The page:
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3 von 3 Kunden fanden die folgende Rezension hilfreich
5.0 von 5 Sternen Mark Mathabane does it again!, 9. Juli 2000
Von 
Dr. Gilbert Huffman (Mount Airy, N.C. United States) - Alle meine Rezensionen ansehen
(REAL NAME)   
Rezension bezieht sich auf: Miriam's Song: A Memoir (Gebundene Ausgabe)
MIRIAM'S SONG is the heartbreaking, but hauntingly beautiful, story of a black girl's struggle to overcome the difficulties of living in South Africa under apartheid to achieve her one goal in life. Her brother, Mark Mathabane, writing in the first person present tense, reveals the horrors of living in a ghetto of Alexandra where poverty, filth, violence, abuse, and fear are everyday occurrences.
In spite of a dysfunctional family headed by an abusive father more interested in buying alcohol for himself than food for his family of eight living in a two-room shack with an open sewer in the front door, Miriam is determined to get an education. The Bantu (Black) Education system is staffed by cruel teachers who are more interested in clean hands and fingernails, combed hair, and clean bloomers (or if they have bloomers) than the quality of education in overcrowded, and understaffed classroom with inadequate teaching materials. Miriam is encouraged by her mother to do her best to succeed in spite of the handicaps.
The book is a social commentary on a society where women are subservient to men, where polygamy is the accepted way, and where physical, mental, and sexual abuse are a way of life in the ghettos. Miriam resides in a culture where witchcraft, divination, and the casting of spells are accepted, and she and her mother are criticized for attending church services.
MIRIAM'S SONG is also a commentary on the conditions blacks endure in a country where they make up a vast majority of the population but have no voice in the government. The author skillfully paints a vivid picture of the struggle for equality and how peaceful strikes, stayaways, and demonstrations give way to violence and to the eventual triumphant overthrow of the white-only government.
Even though MIRIAM'S SONG recounts some of the struggles Mark Mathabane wrote about in KAFFIR BOY, it should join his earlier work on the list of required reading for students throughout the world. It is must reading for anyone interested in human rights and the struggle to overcome apartheid in South Africa. It reads like a novel but carries the impact of an atomic bomb.
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2 von 2 Kunden fanden die folgende Rezension hilfreich
5.0 von 5 Sternen Remarkable woman, her brother, and the Family he saved., 4. Juli 2000
Rezension bezieht sich auf: Miriam's Song: A Memoir (Gebundene Ausgabe)
This is the first I have ever read of the Mathabane Family and their remarkable accomplishments despite the contrived, race-based evil that was Apartheid. For this book to be referred to as "defused and vague" causes one to wonder what horrors constitute clarity, and how graphic must descriptions be of tortured children (by the government), rape, murder, and a uniquely gruesome form of killing referred to as being "necklaced" to satisfy the voyeur. "Unsparingly graphic" is succinct, accurate, and sorrowfully true.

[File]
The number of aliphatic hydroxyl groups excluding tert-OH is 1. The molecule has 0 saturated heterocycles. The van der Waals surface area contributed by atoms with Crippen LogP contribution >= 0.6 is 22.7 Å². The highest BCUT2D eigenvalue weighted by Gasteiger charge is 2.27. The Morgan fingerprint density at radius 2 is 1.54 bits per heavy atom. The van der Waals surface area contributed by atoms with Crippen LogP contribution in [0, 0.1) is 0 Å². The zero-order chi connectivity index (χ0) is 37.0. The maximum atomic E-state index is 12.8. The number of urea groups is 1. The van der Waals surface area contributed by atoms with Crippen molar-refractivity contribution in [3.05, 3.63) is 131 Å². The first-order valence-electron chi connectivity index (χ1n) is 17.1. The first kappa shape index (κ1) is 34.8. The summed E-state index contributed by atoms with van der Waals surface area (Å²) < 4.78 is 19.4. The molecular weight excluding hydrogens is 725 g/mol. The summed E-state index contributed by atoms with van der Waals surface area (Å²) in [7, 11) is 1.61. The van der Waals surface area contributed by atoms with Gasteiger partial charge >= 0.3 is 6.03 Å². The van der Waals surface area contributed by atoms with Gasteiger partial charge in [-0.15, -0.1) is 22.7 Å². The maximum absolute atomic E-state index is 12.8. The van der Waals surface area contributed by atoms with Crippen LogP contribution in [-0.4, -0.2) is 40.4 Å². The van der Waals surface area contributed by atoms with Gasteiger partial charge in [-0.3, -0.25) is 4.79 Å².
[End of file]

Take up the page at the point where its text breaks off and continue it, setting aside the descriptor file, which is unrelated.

Apartheid was another example of how deranged one group can be to another, and happily its ultimate fate was to become the abortion of hatred that it was, but during its reign prior to its predestined death, the horror it caused was epic. I felt I was fairly informed about the topic, this book proved that feeling to be very wrong.
"Bantu Education" will forever be a monument to the manner an enlightened minority was determined to keep the majority "in their place". Despite this system of abuse, humiliation, and a goal to keep a people ignorant, the oppressed broke the system's back. Whether it was a man spending 25 years in prison only to emerge as a World Figure, or students like Miriam who just would not quit, the delusion the minority of whites so badly wanted, was appropriately destroyed.
The story that Miriam relates through her Brother opened up new realities of Apartheid I was unaware of. The large demonstrations that became a fixture on World news were composed partly of students "impressed" like soldiers centuries ago into participating. Refusing to participate could court death. The treatment of women specifically and in general was again a horror, and one that was implemented not by the government but by the anarchy that reigned in the ghetto. Some was clearly based on tradition, tribal conflict, and superstition, but none of it was justifiable.
Mark managed to gain his way to the USA, and once here never forgot his family. With the help of some well-known celebrities he brought his Family to the United States. His best-selling book "Kaffir Boy" not only supported his Family until they could be brought to the USA, but brought even more attention to the malignancy that was Apartheid
I am glad they made it, I thank those who helped them, and I believe the spirit that kept them alive makes them a great addition to this Country, not only as citizens, but role models.
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Miriam's Song: A Memoir
Miriam's Song: A Memoir von Mark Mathabane (Taschenbuch - 12. Juni 2001)
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